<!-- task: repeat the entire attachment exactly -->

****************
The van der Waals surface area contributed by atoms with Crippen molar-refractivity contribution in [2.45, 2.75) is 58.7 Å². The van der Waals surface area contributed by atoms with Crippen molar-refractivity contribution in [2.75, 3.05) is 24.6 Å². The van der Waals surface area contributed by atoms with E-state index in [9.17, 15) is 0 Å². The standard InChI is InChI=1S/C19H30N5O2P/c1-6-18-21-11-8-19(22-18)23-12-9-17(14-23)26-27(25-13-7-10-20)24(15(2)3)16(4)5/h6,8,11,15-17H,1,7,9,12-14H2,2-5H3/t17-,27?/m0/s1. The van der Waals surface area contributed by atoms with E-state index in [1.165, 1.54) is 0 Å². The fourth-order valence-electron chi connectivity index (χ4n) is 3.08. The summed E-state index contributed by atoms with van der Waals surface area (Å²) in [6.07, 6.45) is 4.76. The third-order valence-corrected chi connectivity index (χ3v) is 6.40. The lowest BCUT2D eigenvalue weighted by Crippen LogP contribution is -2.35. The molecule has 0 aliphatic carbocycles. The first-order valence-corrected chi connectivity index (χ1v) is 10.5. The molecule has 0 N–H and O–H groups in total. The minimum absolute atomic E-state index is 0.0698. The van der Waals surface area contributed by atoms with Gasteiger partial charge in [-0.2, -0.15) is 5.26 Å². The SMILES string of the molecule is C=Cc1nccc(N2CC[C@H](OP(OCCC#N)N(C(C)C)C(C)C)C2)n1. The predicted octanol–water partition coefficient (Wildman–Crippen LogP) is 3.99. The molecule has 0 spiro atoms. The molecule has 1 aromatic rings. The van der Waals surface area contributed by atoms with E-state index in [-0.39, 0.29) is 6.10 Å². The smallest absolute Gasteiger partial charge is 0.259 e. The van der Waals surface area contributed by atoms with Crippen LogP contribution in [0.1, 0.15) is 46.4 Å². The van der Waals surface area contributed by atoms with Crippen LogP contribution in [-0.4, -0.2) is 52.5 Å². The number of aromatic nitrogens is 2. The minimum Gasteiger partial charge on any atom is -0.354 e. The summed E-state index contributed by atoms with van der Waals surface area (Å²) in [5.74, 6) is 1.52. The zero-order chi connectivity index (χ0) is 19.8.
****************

The van der Waals surface area contributed by atoms with Crippen molar-refractivity contribution in [2.45, 2.75) is 58.7 Å². The van der Waals surface area contributed by atoms with Crippen molar-refractivity contribution in [2.75, 3.05) is 24.6 Å². The van der Waals surface area contributed by atoms with E-state index in [9.17, 15) is 0 Å². The standard InChI is InChI=1S/C19H30N5O2P/c1-6-18-21-11-8-19(22-18)23-12-9-17(14-23)26-27(25-13-7-10-20)24(15(2)3)16(4)5/h6,8,11,15-17H,1,7,9,12-14H2,2-5H3/t17-,27?/m0/s1. The van der Waals surface area contributed by atoms with E-state index in [1.165, 1.54) is 0 Å². The fourth-order valence-electron chi connectivity index (χ4n) is 3.08. The summed E-state index contributed by atoms with van der Waals surface area (Å²) in [6.07, 6.45) is 4.76. The third-order valence-corrected chi connectivity index (χ3v) is 6.40. The lowest BCUT2D eigenvalue weighted by Crippen LogP contribution is -2.35. The molecule has 0 aliphatic carbocycles. The first-order valence-corrected chi connectivity index (χ1v) is 10.5. The molecule has 0 N–H and O–H groups in total. The minimum absolute atomic E-state index is 0.0698. The van der Waals surface area contributed by atoms with Gasteiger partial charge in [-0.2, -0.15) is 5.26 Å². The SMILES string of the molecule is C=Cc1nccc(N2CC[C@H](OP(OCCC#N)N(C(C)C)C(C)C)C2)n1. The predicted octanol–water partition coefficient (Wildman–Crippen LogP) is 3.99. The molecule has 0 spiro atoms. The molecule has 1 aromatic rings. The van der Waals surface area contributed by atoms with E-state index in [-0.39, 0.29) is 6.10 Å². The smallest absolute Gasteiger partial charge is 0.259 e. The van der Waals surface area contributed by atoms with Crippen LogP contribution in [0.1, 0.15) is 46.4 Å². The van der Waals surface area contributed by atoms with Crippen LogP contribution in [-0.4, -0.2) is 52.5 Å². The number of aromatic nitrogens is 2. The minimum Gasteiger partial charge on any atom is -0.354 e. The summed E-state index contributed by atoms with van der Waals surface area (Å²) in [5.74, 6) is 1.52. The zero-order chi connectivity index (χ0) is 19.8.